Ask the expert: Sun safety tips for after treatment

Advice for looking after your skin throughout the year, not just when the sun is shining. 

Sun hat, flip flops, and beach bag on beach

Ultraviolet (UV) rays in sunlight consist of UVA and UVB. UVA rays are present throughout the year, with equal levels in summer and winter. UVA penetrates the skin and leads to wrinkles. UVB rays are at their most intense during the summer, around midday and at high altitude. It is UVB that causes sunburn.

Here are some tips to consider after treatment:

  • Take extra care to protect areas treated with radiotherapy.
  • Many chemotherapy drugs (such as dacarbazine, vinblastine and methotrexate) make the skin more sensitive to sunburn from UV rays.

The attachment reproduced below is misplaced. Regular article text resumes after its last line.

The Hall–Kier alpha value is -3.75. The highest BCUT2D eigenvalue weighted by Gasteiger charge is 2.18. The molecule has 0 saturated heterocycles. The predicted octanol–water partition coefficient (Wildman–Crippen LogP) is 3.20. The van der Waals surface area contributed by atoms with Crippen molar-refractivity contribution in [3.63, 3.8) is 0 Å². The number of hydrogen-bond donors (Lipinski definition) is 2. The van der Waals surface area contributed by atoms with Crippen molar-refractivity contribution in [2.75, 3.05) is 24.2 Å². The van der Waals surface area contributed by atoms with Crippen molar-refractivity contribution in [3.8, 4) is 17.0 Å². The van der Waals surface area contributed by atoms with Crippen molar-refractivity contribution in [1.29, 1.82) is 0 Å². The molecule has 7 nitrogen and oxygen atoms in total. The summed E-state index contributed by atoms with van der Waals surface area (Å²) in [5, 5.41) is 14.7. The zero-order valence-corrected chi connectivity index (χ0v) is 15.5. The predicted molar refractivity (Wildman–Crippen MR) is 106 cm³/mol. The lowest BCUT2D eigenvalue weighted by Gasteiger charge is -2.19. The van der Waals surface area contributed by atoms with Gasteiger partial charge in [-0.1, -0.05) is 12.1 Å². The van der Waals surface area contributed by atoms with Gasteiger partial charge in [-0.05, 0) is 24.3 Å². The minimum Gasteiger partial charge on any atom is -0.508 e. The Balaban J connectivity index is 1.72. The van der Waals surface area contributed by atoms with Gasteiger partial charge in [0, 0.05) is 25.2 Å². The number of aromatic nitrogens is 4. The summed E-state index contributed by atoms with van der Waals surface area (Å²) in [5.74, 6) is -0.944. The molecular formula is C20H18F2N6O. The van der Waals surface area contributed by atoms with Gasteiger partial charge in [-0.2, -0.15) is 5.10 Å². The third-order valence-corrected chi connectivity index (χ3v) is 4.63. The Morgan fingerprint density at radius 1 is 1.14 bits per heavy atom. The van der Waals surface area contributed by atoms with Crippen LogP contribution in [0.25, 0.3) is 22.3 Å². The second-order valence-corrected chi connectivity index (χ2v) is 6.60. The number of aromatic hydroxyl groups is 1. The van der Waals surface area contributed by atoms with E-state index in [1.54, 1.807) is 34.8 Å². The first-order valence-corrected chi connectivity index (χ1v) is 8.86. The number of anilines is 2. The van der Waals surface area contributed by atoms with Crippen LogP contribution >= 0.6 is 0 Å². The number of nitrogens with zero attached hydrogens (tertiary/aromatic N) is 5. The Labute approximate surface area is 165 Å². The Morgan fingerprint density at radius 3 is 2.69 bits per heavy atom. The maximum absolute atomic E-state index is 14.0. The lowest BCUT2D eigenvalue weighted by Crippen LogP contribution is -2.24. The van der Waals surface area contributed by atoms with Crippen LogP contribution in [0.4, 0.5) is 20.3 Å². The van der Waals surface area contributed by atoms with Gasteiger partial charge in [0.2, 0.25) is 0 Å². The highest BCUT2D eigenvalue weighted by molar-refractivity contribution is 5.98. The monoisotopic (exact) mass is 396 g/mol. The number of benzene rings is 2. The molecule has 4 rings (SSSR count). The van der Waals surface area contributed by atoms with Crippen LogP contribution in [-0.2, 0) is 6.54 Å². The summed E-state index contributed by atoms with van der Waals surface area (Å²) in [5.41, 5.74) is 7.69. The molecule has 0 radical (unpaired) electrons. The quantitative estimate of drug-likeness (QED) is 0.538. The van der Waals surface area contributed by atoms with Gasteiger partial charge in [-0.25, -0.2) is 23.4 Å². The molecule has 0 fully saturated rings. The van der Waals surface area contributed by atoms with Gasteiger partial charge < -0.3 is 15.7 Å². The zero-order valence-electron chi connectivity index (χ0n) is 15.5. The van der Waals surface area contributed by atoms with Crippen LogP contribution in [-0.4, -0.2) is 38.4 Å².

• Avoid the sun between 11am and 3pm when the rays are at their strongest.
  • Use a sunscreen with a 'sun protection factor' of 30 or higher and choose one that protects against UVB and UVA rays.
  • The SPF is the level of protection against UVB, while the stars on the bottle (1-5) show the level of protection against UVA.
  • Use clothing to help protect yourself from the effects of sun such as a wide-brimmed hat (caps don't protect your neck or ears), long sleeved shirts and trousers.
  • Choose sunglasses with a guaranteed UV light filter.

Travelling abroad? Read our information on travel precautions, vaccinations and travel insurance for people affected by lymphoma.